Section 891A provides a mechanism by which the Minister may authorise the payment out of the National Guarantee Fund of a proportion of that fund so that the relevant clearing and settlement facilities would instead make their own clearing house support arrangements, rather than calling on the National Guarantee Fund. The National Guarantee Fund would continue to be available in relation to investor protection claims.
The amendments made to the Corporations Regulations on 8 October 2001 prescribed the ASX Settlement and Transfer Corporation Pty Limited as a body corporate to which such a payment could be made.
The amendment to regulation 7.5.85 adds the Options Clearing House Pty Ltd.
Cross-references in subregulation 7.5.09(2), 7.5.30(5)(c) has been corrected, and a minor change made to subregulation 7.5.30(5)(a).
Miscellaneous-minor corrections have been made to Schedule 2, Form 719A.
Need for a financial services licence: general
Paragraph 7.6.01 (1)(e) has been amended to limit the exemption it contains to one where the person doing the referring is not a representative of the licensee (or of a related body corporate of the licensee) to whom the client is being referred.
The situation where the person doing the referring is a representative of the licensee (or a related body corporate of the licensee) to whom the client is being referred is dealt with by a new exemption in paragraph 7.6.01 (1)(ea). This new exemption does not require any additional disclosure as the Financial Services Guide provided to the client in these circumstances will adequately disclose information about the remuneration the referrer may receive.
Amendments have also been made to clarify exactly what conduct is being exempted and to provide that disclosure of benefits in subparagraph 7.6.01 (e)(iv) does not have to be in writing, it will only have to be provided in the same manner as the information that constitutes the referral.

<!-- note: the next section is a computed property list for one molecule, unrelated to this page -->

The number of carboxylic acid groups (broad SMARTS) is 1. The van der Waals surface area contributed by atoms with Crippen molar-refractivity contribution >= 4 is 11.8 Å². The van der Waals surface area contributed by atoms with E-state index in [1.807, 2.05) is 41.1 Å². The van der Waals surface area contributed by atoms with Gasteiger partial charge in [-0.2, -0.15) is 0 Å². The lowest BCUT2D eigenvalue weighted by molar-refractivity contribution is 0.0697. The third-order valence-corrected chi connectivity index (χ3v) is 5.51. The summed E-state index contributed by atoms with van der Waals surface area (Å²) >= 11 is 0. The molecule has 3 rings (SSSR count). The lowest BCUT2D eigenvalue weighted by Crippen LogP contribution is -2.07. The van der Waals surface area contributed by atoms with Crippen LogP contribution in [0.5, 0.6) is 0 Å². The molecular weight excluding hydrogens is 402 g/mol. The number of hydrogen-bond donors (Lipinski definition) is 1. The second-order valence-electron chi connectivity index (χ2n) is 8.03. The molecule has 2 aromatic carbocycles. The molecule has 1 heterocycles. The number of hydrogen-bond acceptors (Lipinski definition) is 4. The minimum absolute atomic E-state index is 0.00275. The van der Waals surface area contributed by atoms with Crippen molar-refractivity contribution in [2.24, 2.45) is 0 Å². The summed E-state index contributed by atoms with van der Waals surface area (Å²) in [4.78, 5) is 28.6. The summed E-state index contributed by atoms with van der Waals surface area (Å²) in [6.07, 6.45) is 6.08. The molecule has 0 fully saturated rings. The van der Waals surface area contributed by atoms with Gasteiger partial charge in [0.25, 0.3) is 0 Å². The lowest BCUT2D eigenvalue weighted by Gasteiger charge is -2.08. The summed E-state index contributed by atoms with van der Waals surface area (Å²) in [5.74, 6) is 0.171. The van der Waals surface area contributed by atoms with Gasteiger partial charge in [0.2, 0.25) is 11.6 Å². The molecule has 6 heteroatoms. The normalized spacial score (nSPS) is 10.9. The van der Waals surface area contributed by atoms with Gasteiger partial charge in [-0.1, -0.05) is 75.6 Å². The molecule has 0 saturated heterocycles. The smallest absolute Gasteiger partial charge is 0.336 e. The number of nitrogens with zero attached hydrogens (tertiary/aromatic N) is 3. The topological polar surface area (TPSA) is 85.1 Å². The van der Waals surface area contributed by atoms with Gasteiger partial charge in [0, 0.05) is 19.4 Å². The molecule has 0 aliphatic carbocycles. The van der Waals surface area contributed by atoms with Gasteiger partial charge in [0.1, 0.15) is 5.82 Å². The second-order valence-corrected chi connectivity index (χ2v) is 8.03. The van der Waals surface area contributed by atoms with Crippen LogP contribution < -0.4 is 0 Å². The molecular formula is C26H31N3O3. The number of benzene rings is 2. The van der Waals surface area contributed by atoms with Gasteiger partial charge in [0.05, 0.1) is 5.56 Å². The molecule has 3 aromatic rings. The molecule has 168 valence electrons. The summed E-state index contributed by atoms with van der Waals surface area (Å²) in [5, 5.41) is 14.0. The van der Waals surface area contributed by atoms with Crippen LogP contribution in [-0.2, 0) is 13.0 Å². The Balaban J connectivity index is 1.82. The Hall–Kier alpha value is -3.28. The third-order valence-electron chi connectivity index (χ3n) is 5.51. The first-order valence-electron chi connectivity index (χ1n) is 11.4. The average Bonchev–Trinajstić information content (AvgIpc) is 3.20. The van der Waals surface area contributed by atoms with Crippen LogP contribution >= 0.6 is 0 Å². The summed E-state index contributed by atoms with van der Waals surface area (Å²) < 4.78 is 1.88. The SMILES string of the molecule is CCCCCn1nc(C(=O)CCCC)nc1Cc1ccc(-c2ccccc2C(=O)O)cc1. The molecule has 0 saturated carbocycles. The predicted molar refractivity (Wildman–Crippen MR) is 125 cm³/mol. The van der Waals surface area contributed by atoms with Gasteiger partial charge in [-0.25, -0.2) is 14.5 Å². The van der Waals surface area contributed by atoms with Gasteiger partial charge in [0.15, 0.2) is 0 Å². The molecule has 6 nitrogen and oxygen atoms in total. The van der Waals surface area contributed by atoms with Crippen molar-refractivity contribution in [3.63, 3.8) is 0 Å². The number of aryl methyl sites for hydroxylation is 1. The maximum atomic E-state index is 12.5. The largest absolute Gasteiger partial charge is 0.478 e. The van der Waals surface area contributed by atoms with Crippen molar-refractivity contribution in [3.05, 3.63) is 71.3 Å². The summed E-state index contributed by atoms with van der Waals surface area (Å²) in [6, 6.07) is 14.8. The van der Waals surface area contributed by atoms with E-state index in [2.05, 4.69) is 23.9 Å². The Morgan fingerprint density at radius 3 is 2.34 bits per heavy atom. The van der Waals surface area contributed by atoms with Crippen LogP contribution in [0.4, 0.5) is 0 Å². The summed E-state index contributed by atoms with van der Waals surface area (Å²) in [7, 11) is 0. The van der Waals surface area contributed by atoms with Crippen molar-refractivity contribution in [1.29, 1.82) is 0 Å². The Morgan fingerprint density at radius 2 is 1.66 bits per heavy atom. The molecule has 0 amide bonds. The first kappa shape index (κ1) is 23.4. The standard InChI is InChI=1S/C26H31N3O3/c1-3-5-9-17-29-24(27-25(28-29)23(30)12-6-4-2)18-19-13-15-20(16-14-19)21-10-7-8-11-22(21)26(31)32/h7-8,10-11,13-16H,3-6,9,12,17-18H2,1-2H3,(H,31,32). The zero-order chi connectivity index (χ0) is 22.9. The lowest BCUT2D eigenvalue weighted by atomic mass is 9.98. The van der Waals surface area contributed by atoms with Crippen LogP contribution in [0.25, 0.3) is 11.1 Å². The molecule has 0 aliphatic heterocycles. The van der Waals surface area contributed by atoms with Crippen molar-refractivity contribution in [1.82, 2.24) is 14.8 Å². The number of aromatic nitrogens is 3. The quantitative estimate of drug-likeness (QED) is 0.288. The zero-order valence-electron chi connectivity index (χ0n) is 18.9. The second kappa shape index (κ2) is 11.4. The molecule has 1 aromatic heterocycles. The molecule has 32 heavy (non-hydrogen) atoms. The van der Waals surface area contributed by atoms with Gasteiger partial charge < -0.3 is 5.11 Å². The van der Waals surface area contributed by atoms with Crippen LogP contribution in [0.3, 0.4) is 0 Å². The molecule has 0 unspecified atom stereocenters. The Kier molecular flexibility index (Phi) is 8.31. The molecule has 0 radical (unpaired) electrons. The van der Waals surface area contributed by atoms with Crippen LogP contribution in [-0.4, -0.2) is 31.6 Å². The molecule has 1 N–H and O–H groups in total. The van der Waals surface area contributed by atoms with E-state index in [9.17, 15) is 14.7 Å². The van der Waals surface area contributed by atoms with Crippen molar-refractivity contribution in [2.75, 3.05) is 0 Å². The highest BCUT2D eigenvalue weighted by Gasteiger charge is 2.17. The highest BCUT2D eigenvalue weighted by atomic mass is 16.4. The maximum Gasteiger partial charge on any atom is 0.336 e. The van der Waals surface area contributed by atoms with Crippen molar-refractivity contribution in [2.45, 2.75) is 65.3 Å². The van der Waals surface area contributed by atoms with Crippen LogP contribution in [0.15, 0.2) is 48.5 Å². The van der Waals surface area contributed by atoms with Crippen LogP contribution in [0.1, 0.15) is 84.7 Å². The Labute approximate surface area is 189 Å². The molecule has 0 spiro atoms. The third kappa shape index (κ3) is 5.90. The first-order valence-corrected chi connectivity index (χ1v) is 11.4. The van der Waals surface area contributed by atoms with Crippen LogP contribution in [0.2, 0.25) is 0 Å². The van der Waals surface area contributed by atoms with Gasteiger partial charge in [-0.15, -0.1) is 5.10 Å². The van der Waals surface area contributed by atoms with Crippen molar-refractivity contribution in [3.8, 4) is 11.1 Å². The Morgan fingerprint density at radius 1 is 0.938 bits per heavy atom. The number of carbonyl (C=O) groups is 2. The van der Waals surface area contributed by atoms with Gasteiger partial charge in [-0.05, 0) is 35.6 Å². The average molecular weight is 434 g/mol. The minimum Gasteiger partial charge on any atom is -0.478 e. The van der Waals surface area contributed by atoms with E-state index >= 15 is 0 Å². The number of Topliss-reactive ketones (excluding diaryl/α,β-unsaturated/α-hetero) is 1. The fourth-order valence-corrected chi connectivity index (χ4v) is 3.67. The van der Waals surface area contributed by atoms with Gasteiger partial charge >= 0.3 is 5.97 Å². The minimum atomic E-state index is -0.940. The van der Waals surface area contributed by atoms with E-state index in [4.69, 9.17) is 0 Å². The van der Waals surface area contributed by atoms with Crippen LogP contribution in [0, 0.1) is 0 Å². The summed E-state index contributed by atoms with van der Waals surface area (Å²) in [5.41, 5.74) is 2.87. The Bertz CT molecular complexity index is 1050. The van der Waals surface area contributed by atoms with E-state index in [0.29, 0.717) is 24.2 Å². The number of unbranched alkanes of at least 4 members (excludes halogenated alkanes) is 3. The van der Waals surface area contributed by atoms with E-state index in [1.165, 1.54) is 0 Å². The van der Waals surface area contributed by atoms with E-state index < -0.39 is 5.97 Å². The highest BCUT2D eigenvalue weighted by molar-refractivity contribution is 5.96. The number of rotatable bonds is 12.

Subregulation 7.6.01(4) ensures that the person to whom the client is being referred can also be a regulated principal who is within their transition period. This is necessary to make sure these exemptions operate properly during the transition period.
Service not described-regulation 7.6.01(3)
A minor amendment has been made to subregulation 7.6.01(3) to provide that subregulation (1) is not intended to affect the determination of whether the provision of a service that is not described by that paragraph is, or is not, the provision of a financial service.
Regulation 7.6.01A prescribes travellers' cheques for the purposes of paragraph 911B(1)(c)(iv) of the new Corporations Act.
This is consistent with the treatment of non-cash payment facilities (including travellers' cheques) in other areas of the Corporations Regulations, for example, regulation 7.7.02.
Regulation 7.6.04 imposes various conditions on Australian financial services licences.
Paragraph 7.6.04(1)(e) requires notification to ASIC within 10 business days after a change in certain particulars entered in the register of authorised representatives of financial services licensees.